If your loved one suffers from life-altering trauma, the one thing to keep in mind is family support and its importance. How can you help? A frequent question with a simple answer. Respect, listening, and encouragement is simple and goes farther than you think.
Respect comes in many forms. First, respect for them as a person. Treating someone differently will only cause them to alienate any help you can offer. Second, respect their decision to be closed off emotionally. Not everyone is ready to talk, or if they are they may reach out to someone else. Don’t question their decisions for whom they reach. Always be open to listening.
Listening may be the most important thing you can do. This does no mean that you need to give advice. Your loved one needs to be heard and feel they are appreciated. Spend time with them, social isolation can make them feel like no one is listening. Listening is effective as it adds to a person’s self-worth. No one wants to talk to a wall. While you are likely trying to avoid pushing buttons, you need to let them know you are there to listen. A gentle reminder doesn’t do harm, but don’t pester. Let your friend/family member come to you. Encouragement is key.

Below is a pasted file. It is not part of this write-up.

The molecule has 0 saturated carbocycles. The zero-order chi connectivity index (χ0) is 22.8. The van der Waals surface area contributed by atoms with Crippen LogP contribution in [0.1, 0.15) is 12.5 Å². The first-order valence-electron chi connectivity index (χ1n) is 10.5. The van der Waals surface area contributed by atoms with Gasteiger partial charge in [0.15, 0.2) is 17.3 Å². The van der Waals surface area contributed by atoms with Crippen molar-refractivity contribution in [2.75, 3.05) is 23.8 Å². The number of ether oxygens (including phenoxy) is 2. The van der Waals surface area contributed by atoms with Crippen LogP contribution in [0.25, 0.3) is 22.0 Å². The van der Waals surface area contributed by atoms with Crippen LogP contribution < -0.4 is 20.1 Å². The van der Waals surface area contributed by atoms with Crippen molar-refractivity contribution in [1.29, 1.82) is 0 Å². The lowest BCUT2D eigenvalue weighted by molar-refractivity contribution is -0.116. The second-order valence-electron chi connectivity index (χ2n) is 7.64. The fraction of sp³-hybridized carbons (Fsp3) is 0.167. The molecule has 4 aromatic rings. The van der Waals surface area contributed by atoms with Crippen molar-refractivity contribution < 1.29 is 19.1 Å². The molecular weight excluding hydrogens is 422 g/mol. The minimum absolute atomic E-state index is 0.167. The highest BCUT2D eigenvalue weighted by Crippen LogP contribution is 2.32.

Encourage social contact as it will help your loved one build a solid support system. There may already be a solid support system in place, but a survivor may not see things through the same lens as everyone else. Encouragement can be very simple but try not to create a false sense of hope. There is hope, but one of the most common phrases that a survivor doesn’t like to hear is, “it’s okay.” This is true for a number of reasons. First, if you have not been in their position, they are likely to think that you don’t understand what they are going through. Second, they do not feel like what happened to them is okay. It is not the intent of the phrase, but the perception is in the eye of the recipient. This generic response also lacks in personal connection. It is always better to be genuine than generic.
These are by no means foolproof for everyone, as individuals are unique. When you truly know someone, you can gain a better insight into what is likely to help.